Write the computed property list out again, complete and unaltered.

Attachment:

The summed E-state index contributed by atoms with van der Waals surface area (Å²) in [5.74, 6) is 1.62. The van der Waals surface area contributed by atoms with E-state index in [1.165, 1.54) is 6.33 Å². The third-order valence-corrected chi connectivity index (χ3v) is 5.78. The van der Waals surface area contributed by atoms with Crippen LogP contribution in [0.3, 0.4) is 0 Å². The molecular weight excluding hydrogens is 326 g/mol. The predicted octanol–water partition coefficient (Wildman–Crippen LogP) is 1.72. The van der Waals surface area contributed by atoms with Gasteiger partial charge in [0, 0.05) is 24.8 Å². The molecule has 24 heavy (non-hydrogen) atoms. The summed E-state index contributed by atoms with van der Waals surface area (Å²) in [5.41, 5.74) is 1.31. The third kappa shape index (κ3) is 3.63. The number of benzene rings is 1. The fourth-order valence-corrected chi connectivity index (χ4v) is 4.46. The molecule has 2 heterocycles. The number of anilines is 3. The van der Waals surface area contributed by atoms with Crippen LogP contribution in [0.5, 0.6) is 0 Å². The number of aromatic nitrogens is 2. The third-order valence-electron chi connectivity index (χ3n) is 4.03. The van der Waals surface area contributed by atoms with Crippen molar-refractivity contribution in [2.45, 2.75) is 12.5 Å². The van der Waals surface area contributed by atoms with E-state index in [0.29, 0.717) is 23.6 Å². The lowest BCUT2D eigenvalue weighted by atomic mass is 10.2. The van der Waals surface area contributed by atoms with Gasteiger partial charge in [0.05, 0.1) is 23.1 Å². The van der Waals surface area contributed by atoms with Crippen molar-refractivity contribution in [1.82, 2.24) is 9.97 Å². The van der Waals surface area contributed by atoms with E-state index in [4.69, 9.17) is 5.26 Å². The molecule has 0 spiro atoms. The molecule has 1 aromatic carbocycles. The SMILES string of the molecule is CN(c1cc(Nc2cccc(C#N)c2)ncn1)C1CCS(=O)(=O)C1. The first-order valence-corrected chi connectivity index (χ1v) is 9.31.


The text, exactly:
The summed E-state index contributed by atoms with van der Waals surface area (Å²) in [5.74, 6) is 1.62. The van der Waals surface area contributed by atoms with E-state index in [1.165, 1.54) is 6.33 Å². The third-order valence-corrected chi connectivity index (χ3v) is 5.78. The van der Waals surface area contributed by atoms with Crippen LogP contribution in [0.3, 0.4) is 0 Å². The molecular weight excluding hydrogens is 326 g/mol. The predicted octanol–water partition coefficient (Wildman–Crippen LogP) is 1.72. The van der Waals surface area contributed by atoms with Gasteiger partial charge in [0, 0.05) is 24.8 Å². The molecule has 24 heavy (non-hydrogen) atoms. The summed E-state index contributed by atoms with van der Waals surface area (Å²) in [5.41, 5.74) is 1.31. The third kappa shape index (κ3) is 3.63. The number of benzene rings is 1. The fourth-order valence-corrected chi connectivity index (χ4v) is 4.46. The molecule has 2 heterocycles. The number of anilines is 3. The van der Waals surface area contributed by atoms with Crippen LogP contribution in [0.5, 0.6) is 0 Å². The number of aromatic nitrogens is 2. The third-order valence-electron chi connectivity index (χ3n) is 4.03. The van der Waals surface area contributed by atoms with Crippen molar-refractivity contribution in [2.45, 2.75) is 12.5 Å². The van der Waals surface area contributed by atoms with E-state index in [0.29, 0.717) is 23.6 Å². The lowest BCUT2D eigenvalue weighted by atomic mass is 10.2. The van der Waals surface area contributed by atoms with Gasteiger partial charge in [0.05, 0.1) is 23.1 Å². The van der Waals surface area contributed by atoms with Crippen molar-refractivity contribution in [1.82, 2.24) is 9.97 Å². The van der Waals surface area contributed by atoms with E-state index in [4.69, 9.17) is 5.26 Å². The molecule has 0 spiro atoms. The molecule has 1 aromatic carbocycles. The SMILES string of the molecule is CN(c1cc(Nc2cccc(C#N)c2)ncn1)C1CCS(=O)(=O)C1. The first-order valence-corrected chi connectivity index (χ1v) is 9.31.